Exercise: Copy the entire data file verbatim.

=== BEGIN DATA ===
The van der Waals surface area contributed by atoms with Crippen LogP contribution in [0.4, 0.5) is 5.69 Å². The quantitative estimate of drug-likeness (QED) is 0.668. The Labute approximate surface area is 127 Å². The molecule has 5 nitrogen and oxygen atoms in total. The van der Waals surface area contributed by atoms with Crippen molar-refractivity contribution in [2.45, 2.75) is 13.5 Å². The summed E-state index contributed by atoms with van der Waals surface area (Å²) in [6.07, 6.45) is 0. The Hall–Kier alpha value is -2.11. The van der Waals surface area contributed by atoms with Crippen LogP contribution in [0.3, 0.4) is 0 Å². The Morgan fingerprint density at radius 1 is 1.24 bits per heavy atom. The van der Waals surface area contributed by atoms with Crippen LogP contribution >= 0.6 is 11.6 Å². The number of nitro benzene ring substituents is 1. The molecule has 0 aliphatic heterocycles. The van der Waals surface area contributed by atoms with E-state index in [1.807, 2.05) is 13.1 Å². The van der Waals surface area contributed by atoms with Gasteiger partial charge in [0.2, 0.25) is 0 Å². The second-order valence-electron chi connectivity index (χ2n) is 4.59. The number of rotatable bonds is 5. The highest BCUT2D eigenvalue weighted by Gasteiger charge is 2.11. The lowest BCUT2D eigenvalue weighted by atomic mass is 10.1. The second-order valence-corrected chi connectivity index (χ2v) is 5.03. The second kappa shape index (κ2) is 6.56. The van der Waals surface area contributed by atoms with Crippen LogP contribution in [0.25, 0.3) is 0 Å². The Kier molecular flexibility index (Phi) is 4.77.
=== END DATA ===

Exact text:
The van der Waals surface area contributed by atoms with Crippen LogP contribution in [0.4, 0.5) is 5.69 Å². The quantitative estimate of drug-likeness (QED) is 0.668. The Labute approximate surface area is 127 Å². The molecule has 5 nitrogen and oxygen atoms in total. The van der Waals surface area contributed by atoms with Crippen molar-refractivity contribution in [2.45, 2.75) is 13.5 Å². The summed E-state index contributed by atoms with van der Waals surface area (Å²) in [6.07, 6.45) is 0. The Hall–Kier alpha value is -2.11. The van der Waals surface area contributed by atoms with Crippen LogP contribution in [0.3, 0.4) is 0 Å². The Morgan fingerprint density at radius 1 is 1.24 bits per heavy atom. The van der Waals surface area contributed by atoms with Crippen LogP contribution >= 0.6 is 11.6 Å². The number of nitro benzene ring substituents is 1. The molecule has 0 aliphatic heterocycles. The van der Waals surface area contributed by atoms with E-state index in [1.807, 2.05) is 13.1 Å². The van der Waals surface area contributed by atoms with Gasteiger partial charge in [0.2, 0.25) is 0 Å². The second-order valence-electron chi connectivity index (χ2n) is 4.59. The number of rotatable bonds is 5. The highest BCUT2D eigenvalue weighted by Gasteiger charge is 2.11. The lowest BCUT2D eigenvalue weighted by atomic mass is 10.1. The second-order valence-corrected chi connectivity index (χ2v) is 5.03. The second kappa shape index (κ2) is 6.56. The van der Waals surface area contributed by atoms with Crippen LogP contribution in [0.25, 0.3) is 0 Å². The Kier molecular flexibility index (Phi) is 4.77.